Contrary to popular assumption, the remarkably high and increasing rates of incarceration in the U.S. since the 1980s have not been driven by increases in the rate of violent crime. Rather, the burgeoning prison population is the result of changes in penal policies and practices and of the soaring number of drug offenders given prison sentences.
Despite the prominent role violent crime has played in the concerns of politicians,30 the media,31 and the public,32 the trends in offense rates for murder, robbery, burglary, and forcible rape were relatively flat or declining between 1980 and 1996 -- even before the past couple of years in which declining crime rates have been widely noted.33 The only violent crime that showed clear growth was aggravated assault, which may partly reflect increased official recording of domestic assaults and the increased tendency of police to record simple assaults as aggravated.34 Overall, "crime rates for most crimes peaked around 1980, fell through the mid-80s, rose for a while for reasons largely associated with the crack cocaine epidemic, and have since fallen sharply."35 The violent crime rate in 1997 was almost twenty percent lower than in 1991; the property crime rate was 16.1 percent lower. Total crime rates were at least twenty-five percent lower in 1996 than in the late 1980s or early 1990s.36 Arrests for all the major violent crimes, except aggravated assault, actually declined between 1990 and 1996.37 Indeed, regardless of the law enforcement and criminal justice strategies, crime dropped in all the major cities except Washington D.C., with total crime rates at least twenty-five percent lower in 1996 than in the late 1980s or early 1990s.38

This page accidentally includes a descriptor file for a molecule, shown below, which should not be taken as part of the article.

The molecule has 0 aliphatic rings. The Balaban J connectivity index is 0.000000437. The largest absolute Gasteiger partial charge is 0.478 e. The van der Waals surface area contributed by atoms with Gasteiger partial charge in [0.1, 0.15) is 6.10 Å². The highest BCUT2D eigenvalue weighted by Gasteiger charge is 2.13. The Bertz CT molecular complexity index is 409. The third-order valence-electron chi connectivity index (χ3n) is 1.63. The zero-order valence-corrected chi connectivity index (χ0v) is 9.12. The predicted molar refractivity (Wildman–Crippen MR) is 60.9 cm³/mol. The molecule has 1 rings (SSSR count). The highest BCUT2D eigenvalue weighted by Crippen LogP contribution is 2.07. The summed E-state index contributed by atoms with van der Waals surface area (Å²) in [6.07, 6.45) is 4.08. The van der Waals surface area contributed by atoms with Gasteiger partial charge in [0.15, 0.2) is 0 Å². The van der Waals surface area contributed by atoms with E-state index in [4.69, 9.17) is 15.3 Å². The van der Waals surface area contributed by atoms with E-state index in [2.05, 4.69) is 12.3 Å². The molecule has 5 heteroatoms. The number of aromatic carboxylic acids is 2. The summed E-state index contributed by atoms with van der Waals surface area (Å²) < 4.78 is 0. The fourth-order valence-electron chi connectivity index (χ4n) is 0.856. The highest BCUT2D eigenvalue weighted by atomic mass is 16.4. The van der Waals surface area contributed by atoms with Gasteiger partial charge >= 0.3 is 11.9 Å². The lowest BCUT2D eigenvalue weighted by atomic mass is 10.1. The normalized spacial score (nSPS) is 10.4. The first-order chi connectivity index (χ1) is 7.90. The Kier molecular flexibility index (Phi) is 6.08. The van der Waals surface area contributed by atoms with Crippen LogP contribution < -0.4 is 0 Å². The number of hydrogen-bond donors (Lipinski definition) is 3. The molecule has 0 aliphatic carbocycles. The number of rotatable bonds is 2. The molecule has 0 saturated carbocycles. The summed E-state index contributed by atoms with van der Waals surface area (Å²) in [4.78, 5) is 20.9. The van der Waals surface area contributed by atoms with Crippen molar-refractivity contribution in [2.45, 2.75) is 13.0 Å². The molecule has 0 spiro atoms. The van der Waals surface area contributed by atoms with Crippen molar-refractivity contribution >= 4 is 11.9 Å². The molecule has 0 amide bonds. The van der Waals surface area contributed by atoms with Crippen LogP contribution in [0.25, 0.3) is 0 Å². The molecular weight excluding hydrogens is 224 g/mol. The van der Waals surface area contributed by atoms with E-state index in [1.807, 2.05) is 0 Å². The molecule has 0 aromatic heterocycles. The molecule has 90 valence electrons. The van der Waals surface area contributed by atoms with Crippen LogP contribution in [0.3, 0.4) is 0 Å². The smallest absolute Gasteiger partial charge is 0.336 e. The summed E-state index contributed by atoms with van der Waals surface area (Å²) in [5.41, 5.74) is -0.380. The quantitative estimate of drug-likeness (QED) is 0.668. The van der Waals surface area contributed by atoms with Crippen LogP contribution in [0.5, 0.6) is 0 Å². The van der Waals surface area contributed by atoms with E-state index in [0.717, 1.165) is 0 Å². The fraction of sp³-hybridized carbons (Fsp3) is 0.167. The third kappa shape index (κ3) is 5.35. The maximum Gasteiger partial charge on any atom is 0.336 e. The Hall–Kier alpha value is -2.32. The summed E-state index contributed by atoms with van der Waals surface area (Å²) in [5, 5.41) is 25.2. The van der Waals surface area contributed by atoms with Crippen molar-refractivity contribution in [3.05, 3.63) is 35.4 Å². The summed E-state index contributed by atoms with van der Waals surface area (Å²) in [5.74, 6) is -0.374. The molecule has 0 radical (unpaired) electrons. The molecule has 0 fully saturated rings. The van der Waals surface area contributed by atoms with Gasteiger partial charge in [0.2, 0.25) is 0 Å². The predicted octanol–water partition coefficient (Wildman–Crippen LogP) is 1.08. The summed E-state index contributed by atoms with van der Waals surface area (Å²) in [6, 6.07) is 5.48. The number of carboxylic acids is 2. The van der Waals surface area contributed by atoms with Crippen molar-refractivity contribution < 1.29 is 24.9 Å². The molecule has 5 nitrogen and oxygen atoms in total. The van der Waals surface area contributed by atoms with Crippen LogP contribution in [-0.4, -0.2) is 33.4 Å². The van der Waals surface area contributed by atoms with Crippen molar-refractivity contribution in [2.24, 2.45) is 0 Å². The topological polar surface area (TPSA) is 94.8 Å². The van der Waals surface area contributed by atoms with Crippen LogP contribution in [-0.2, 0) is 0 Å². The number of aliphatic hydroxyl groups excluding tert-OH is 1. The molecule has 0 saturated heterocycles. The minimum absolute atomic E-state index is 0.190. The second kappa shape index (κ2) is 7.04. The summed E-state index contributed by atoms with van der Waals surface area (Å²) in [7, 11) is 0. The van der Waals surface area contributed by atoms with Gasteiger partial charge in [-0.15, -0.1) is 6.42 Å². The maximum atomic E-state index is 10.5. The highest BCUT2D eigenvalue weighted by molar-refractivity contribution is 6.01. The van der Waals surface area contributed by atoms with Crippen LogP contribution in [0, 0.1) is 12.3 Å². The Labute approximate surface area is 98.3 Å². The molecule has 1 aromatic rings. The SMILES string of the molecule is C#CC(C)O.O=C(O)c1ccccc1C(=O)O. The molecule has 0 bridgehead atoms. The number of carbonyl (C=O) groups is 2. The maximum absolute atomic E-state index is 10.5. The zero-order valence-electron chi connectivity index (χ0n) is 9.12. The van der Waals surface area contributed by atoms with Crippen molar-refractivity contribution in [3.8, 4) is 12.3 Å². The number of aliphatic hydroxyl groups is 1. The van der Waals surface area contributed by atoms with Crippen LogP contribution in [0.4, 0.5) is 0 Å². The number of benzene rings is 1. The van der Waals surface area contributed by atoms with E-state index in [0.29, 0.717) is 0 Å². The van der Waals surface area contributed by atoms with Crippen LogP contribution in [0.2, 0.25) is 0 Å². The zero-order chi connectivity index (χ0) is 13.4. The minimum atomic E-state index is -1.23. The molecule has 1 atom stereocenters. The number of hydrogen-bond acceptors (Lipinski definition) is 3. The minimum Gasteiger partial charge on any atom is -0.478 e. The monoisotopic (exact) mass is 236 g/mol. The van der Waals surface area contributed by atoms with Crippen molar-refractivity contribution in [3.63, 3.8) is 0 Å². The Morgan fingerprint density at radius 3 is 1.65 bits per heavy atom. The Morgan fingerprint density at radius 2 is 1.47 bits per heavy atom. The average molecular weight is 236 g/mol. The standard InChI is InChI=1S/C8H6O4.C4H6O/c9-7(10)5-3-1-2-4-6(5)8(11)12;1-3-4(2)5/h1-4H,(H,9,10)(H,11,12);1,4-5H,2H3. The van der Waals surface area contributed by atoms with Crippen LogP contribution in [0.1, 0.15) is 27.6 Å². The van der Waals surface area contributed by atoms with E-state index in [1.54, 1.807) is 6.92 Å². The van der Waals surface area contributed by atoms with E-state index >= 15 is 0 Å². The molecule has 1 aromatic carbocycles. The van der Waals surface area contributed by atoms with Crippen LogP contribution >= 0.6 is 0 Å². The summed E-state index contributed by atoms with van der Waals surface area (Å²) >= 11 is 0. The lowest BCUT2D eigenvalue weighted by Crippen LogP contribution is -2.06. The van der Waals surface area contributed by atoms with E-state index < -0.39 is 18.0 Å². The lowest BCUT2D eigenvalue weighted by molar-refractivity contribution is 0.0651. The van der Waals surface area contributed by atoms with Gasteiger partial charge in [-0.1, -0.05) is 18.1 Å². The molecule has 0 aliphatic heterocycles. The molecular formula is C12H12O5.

According to two of the country's leading experts on criminal justice statistics, the growth in state incarceration for non-drug offenses between 1980 and 1996 is attributable entirely to public policy changes that increased the imposition of prison sentences and their length, and not to increased offending.39 That is, the growthof the prison population, excluding drug offenders, has been driven by criminal justice policies that have: 1) increased the likelihood that conviction for a crime will result in incarceration, including through mandatory minimum sentencing and "three strikes" laws; 2) increased the length of time served, by increasing the length of sentences, and reducing or eliminating the availability of early release and parole; and 3) increased the rate at which parolees are returned to prison.